Guest's picture

Coinstar+Amazon Giftcard= empty pockets.

Guest's picture

There is no bank with a free or not coin counting machine in Charlotte County Florida - I've checked. Instead, I get free coin wrappers from my bank, Wachovia, count & roll myself and turn them in for paper money.

I swap rolled quarters for paper money with my son - he needs laundry & bus money. One of my local stores loves to get rolled coins - they often post 'wanted' signs. I, too, keep about $2 in assorted coins in my purse and spend it.

I just can't fiqure out why people think using coins to pay for something is so hard or time consuming. Is it because so many have succumbed to being part of the cashless society that just uses credit/debt cards? I stick to cash except for car gas - don't like to keep that much cash with me.

Guest's picture

I used to have a special savings account for my change. Every morning at work I emptied my change into a change counter. When I had a full tube, I roll them up and when it was worth the trip, I'd walk to the bank and deposit it. The banker laughed when I told her I wanted it to save my change. After paying for 3 trips to Florida in 6 years, she didn't laugh anymore.

Now I take my rolled change when it hits $25 and take it to the bank and get $50 savings bonds for my grandsons. When they're ready for school, it'll be ready for them.

Guest's picture

I have a plastic up in a the cup holder of the door in my car, and whenever I get change, or clean out my purse, the couch, my husband's side of the room, etc...I put it in there.
(I usually give the pennies to my Daughter for her piggy bank)

Whenever me and the kids are out, and hungry, we hit McDonald's and order everything from the dollar menu, and I start counting out the change.

By the time I'm to the pay window, I'm ready to pay.
The kids are happy, and I don't feel like I've paid anything.

It's my "emergency fun fund"

I also use it for quick yard sale stops, when the kids need a new "treasure".

I LOVE change. The more I have, the free-er I feel.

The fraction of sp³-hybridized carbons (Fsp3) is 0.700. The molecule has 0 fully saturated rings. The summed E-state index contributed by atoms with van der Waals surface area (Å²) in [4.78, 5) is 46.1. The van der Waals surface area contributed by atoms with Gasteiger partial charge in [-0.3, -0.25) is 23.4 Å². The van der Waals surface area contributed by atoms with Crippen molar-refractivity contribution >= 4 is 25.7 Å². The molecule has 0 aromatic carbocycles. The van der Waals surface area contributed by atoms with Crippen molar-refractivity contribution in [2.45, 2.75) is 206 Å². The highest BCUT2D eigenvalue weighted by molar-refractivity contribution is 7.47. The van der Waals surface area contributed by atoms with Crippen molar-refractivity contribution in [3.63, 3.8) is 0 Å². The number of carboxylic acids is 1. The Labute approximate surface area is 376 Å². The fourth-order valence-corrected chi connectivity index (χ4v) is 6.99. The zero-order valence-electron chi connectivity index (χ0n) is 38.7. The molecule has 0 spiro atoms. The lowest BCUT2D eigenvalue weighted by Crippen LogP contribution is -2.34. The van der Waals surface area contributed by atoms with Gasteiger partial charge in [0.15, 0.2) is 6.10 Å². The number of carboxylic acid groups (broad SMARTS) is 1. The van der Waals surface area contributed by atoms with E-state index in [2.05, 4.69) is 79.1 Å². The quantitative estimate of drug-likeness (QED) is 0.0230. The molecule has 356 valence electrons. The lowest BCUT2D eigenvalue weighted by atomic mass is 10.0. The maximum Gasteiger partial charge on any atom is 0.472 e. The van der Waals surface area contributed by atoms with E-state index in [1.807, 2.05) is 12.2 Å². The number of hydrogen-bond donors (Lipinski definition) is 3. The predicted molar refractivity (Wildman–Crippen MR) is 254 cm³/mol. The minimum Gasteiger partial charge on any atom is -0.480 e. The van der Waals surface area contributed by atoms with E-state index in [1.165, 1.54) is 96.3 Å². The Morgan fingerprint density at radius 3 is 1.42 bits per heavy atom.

And it keeps my Husband off my back, for spending!!!

Guest's picture

I'm not sure how far Commerce Bank goes around the US, but around here, (suburbs of Philadelphia) Commerce Bank has a machine just like CoinStar, only it's FREE to use.
You dump the change in, and a ticket with the total comes out.
Take it to the teller, and they give you the cash.
Easy as that.
And you do NOT have do have an account or anything with Commerce, either.
I do it all the time. It's great. And it's free!!

Guest's picture

I had the same problem with change accumulating in my car door pocket. Everytime I have change, I throw it in there and then it got so full, I emptied it out and dumped in my desk caddy and that got full eventually too.

One day I bought a coin sorter on sale and just dumped the change in there and got $60 worth of quarters, not including dimes, nickels and pennies. I'm doing that on a regular basis now and I'm easily back up to $60+ again within a few months but now it's getting longer to save that much change since I shop with credit cards more.

I used it to buy my office staff (I have 11 staffers) lunch. They appreciated it, I used up my change that was just taking up space. The best part is I made my assistant call and order the food and pay for it so she dealt with the delivery boy with the $60 of quarters and not me! Teehee!

One of my staffers says she saves her change with her husband and they use the money towards their yearly vacations.

Guest's picture

Being a fairly recent college student (I just graduated) there were times that I would run out of money, cash or in the bank, and was forced to pay for things with the quarters that I raided from my piggy bank. I got lots of nasty looks and lots of laughs for carrying around my $30 worth of change in a plastic baggie, but change spends the same as cash and I wasn't willing to pay the Coinstar fee to change it into cash.

Guest's picture

Others have commented on how they don't like the fee for coinstar and don't want the giftcard to Amazon etc. This past year I saved my change all year and then got an Amazon gift card at the beginning of December and used it for a decent percentage of my Christmas shopping. I realize I'm not getting interest on that money, but it is an easy way to save. It also saved me money buying from Amazon as I live over an hour from a major city, so shipping is usually cheaper than gas, especially when I qualify for free shipping.

Julie Rains's picture

Great idea Luke -- anything to somehow use the change and avoid tapping into other funds! Not all coinstars have the giftcard feature but you can check online to find one.

Guest's picture

that banks charge to count change? Is this a phenomenon of the coasts? I live in Iowa, and can take my change just about anywhere. Have you tried Credit Unions?

Guest's picture

I was surprised to learn that retailers don't have to accept my change... not that we ever have much, mind you, my husband is a FANATIC about giving exact change.

One note, I've found that rolling coins and then using the whole roll at a time is frequently a fast way to get coins off your hands (from before I was married!) by giving them to retailers who can easily process them.


Guest's picture

Several decades ago I brought $243 in coins to a bank for deposit to my checking account. I was politely informed that I would have to place the coins in rolls before they would be considered for deposit. The quarters were easy, the dimes and nickels a bit tedious, but the pennies - I could only roll about $10 per hour in pennies. I decided then to make a point of spending my change first and keeping only paper currency on hand.